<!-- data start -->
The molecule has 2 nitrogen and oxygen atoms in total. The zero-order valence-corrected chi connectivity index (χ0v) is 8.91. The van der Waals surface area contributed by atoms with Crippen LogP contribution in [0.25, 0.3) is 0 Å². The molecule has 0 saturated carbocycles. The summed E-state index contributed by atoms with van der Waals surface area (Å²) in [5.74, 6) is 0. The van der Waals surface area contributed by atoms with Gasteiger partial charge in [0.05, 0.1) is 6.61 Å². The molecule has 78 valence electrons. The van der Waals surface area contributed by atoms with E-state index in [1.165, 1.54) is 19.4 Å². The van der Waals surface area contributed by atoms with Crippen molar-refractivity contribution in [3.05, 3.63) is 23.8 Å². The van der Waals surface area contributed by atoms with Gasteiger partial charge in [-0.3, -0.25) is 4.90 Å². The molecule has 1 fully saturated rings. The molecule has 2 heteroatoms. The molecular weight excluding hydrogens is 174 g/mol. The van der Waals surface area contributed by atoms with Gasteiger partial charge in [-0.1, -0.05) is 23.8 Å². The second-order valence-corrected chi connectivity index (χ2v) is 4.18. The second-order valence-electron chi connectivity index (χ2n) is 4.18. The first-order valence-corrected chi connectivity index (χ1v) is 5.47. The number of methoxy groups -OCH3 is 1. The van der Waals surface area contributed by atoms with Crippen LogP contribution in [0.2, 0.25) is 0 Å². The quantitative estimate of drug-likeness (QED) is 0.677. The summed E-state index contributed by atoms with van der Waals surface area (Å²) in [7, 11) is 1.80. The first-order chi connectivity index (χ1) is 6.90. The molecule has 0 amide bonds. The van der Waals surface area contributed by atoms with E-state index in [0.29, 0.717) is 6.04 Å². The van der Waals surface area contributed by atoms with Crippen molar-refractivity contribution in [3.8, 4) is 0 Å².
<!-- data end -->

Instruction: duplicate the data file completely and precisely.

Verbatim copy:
The molecule has 2 nitrogen and oxygen atoms in total. The zero-order valence-corrected chi connectivity index (χ0v) is 8.91. The van der Waals surface area contributed by atoms with Crippen LogP contribution in [0.25, 0.3) is 0 Å². The molecule has 0 saturated carbocycles. The summed E-state index contributed by atoms with van der Waals surface area (Å²) in [5.74, 6) is 0. The van der Waals surface area contributed by atoms with Gasteiger partial charge in [0.05, 0.1) is 6.61 Å². The molecule has 78 valence electrons. The van der Waals surface area contributed by atoms with E-state index in [1.165, 1.54) is 19.4 Å². The van der Waals surface area contributed by atoms with Crippen molar-refractivity contribution in [3.05, 3.63) is 23.8 Å². The van der Waals surface area contributed by atoms with Gasteiger partial charge in [-0.3, -0.25) is 4.90 Å². The molecule has 1 fully saturated rings. The molecule has 2 heteroatoms. The molecular weight excluding hydrogens is 174 g/mol. The van der Waals surface area contributed by atoms with Gasteiger partial charge in [-0.1, -0.05) is 23.8 Å². The second-order valence-corrected chi connectivity index (χ2v) is 4.18. The second-order valence-electron chi connectivity index (χ2n) is 4.18. The first-order valence-corrected chi connectivity index (χ1v) is 5.47. The number of methoxy groups -OCH3 is 1. The van der Waals surface area contributed by atoms with Crippen LogP contribution in [0.2, 0.25) is 0 Å². The quantitative estimate of drug-likeness (QED) is 0.677. The summed E-state index contributed by atoms with van der Waals surface area (Å²) in [7, 11) is 1.80. The first-order chi connectivity index (χ1) is 6.90. The molecule has 0 amide bonds. The van der Waals surface area contributed by atoms with E-state index in [0.29, 0.717) is 6.04 Å². The van der Waals surface area contributed by atoms with Crippen molar-refractivity contribution in [3.8, 4) is 0 Å².